Election: Who will be Mayor and Councillors explained

Filed in Just In by December 9, 2021

THE Electoral Commission has advised most first preferences have been counted, but postal votes are still coming in until December 17. 

Who gets on Council and who becomes Mayor is now dependent on how voting preferences flow.

See the latest primary vote count below.

Voting explained:

Who will be Mayor?

The Upper Hunter Shire Council does not have a popularly elected Mayor, so the person with the most primary votes will not necessarily be Mayor. The position of Mayor is decided by the Councillors. In this case there are two main camps, candidates who will likely vote for Lee Watts and candidates who will likely vote for Maurice Collison.

Lee Watts will become Mayor if there are at least four of the following candidates become Councillors: Sue Abbott, Tayah Clout, Elizabeth Flaherty, Belinda McKenzie and Patricia Taylor.

Maurice Collison will become Mayor if there are at least four of the following candidates become Councillors: James Burns, Ron Campbell, Allison McPhee, Chris North and Adam Williamson.

So who becomes Mayor is dependent on which candidates become Councillors.

Who will be Councillors?

To become a Councillor, candidates need to meet the quota of votes, which is currently 805 votes.

Only two candidates have met and exceeded the quota, so are assured of being Councillors:

  • Lee Watts on 2,298 primary votes. This gives Lee a current quota of 2.85.
  • Maurice Collison on 1,635. Maurice’s current quota is 2.03.

Because both of these candidates have met quota, it means their surplus votes of 1,493 (for Lee) and 830 (for Maurice) can flow down to other candidates to help them meet quota and become a Councillor.

The Electoral Commission will soon begin going through all of Lee and Maurice’s surplus votes and for each of those ballot papers they will determine who the voter has placed as their 2 and give that vote to that candidate.

For example, Lee Watts recommended people voting for her, to give Sue Abbott their number 2. But it is completely at the discretion of the voter and they may have given their number 2 to Sue or someone else. But for the sake of the example, we’ll assume most people who voted for Lee, gave Sue their number 2. Sue it currently sitting on 578 votes and from Lee’s votes she would meet quota of 805 votes and become a Councillor. But if Lee still has more surplus votes after Sue has met quota, the people marked 3 on her votes will get her remaining votes and they will keep going down until each candidate meets their quota and the votes run out.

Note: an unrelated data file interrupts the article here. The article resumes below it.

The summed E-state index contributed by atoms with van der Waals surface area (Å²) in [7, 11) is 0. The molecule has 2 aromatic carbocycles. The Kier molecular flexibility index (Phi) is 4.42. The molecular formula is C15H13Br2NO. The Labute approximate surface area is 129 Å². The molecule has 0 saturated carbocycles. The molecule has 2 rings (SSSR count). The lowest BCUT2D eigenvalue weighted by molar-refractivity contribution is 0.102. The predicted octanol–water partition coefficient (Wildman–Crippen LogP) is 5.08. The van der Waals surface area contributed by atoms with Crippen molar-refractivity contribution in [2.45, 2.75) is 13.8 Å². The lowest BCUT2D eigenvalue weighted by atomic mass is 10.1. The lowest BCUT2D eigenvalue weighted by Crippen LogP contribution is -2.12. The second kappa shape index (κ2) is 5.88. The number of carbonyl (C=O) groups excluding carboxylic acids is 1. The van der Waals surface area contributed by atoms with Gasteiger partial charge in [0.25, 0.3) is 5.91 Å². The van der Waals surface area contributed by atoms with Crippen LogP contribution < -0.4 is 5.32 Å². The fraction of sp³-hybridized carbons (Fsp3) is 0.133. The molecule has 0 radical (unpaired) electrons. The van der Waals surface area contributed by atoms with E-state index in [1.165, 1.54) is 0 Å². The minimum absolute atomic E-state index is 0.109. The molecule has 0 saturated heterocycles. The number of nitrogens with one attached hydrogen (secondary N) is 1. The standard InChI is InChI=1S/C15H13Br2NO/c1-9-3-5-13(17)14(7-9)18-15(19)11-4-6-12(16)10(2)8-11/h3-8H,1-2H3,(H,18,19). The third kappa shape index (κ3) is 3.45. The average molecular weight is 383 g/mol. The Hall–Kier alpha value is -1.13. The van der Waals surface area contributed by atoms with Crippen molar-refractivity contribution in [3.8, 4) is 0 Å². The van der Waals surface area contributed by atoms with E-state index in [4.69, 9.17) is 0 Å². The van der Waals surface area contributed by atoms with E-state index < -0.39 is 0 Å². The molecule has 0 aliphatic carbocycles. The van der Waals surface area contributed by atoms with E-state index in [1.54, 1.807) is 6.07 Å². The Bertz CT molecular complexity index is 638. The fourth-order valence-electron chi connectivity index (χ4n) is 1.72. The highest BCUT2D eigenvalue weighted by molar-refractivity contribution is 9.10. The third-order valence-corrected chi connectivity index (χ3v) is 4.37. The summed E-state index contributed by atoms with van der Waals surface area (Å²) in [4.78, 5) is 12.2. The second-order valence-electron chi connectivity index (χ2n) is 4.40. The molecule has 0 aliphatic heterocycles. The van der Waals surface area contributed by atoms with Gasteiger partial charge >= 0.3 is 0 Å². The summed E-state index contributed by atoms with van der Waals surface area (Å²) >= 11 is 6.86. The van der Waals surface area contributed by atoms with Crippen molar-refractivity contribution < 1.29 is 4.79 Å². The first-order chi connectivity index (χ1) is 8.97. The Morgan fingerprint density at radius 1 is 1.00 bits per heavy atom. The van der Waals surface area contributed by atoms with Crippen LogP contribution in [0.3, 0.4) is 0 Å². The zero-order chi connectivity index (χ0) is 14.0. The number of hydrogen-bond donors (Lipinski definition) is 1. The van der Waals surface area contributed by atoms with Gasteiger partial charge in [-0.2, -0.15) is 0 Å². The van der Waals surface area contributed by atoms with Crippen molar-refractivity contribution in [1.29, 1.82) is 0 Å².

So both Lee and Maurice have plenty of surplus votes to pass down and theoretically a candidate currently at the bottom of the primary vote count, could still become a Councillor based on how preferences from voters flow to other candidates.

Once all of the preferences from surplus votes have flowed down it may dramatically change the final votes of each candidate.

To complicate things, there is an equation used by the Electoral Commission, which means that at certain points it is not the full vote that flows down, only a proportion of a vote. Which, again means who meets quota and becomes a Councillor is still unknown.

Bottom up preferences:

Once the votes from the top have flowed down, the preferences from the bottom candidates flow up.

The candidate who is last in the primary vote is excluded and their votes are given to whoever voters put down as their 2. For example, Chris North is currently last in the primary votes and let’s assume for the sake of the example he is still last after preference flow (although he may not be), then Chris’ votes are assessed and each of his votes is given to the candidate the voter marked down as their 2 preference. This could mean someone who was in the bottom three could be pushed up into the top nine and become a Councillor.

So while you may look at the current primary votes and have a fair guess at who may be the final nine Councillors, the preference flows may change everything. At the moment the only two candidates who can be confirmed as Councillors are Lee Watts and Maurice Collison. Preferences may not be finalised until later this month, so it may be quite sometime until we know who is on Council.

  1. Lee Watts – 2,298
  2. Maurice Collison – 1,635
  3. Elizabeth Flaherty – 623
  4. Ron Campbell – 608
  5. Sue Abbott – 578
  6. James Burns – 483
  7. Allison McPhee – 440
  8. Adam Williamson – 423
  9. Tayah Clout – 394
  10. Patricia Taylor – 275
  11. Belinda McKenzie – 149
  12. Chris North – 136

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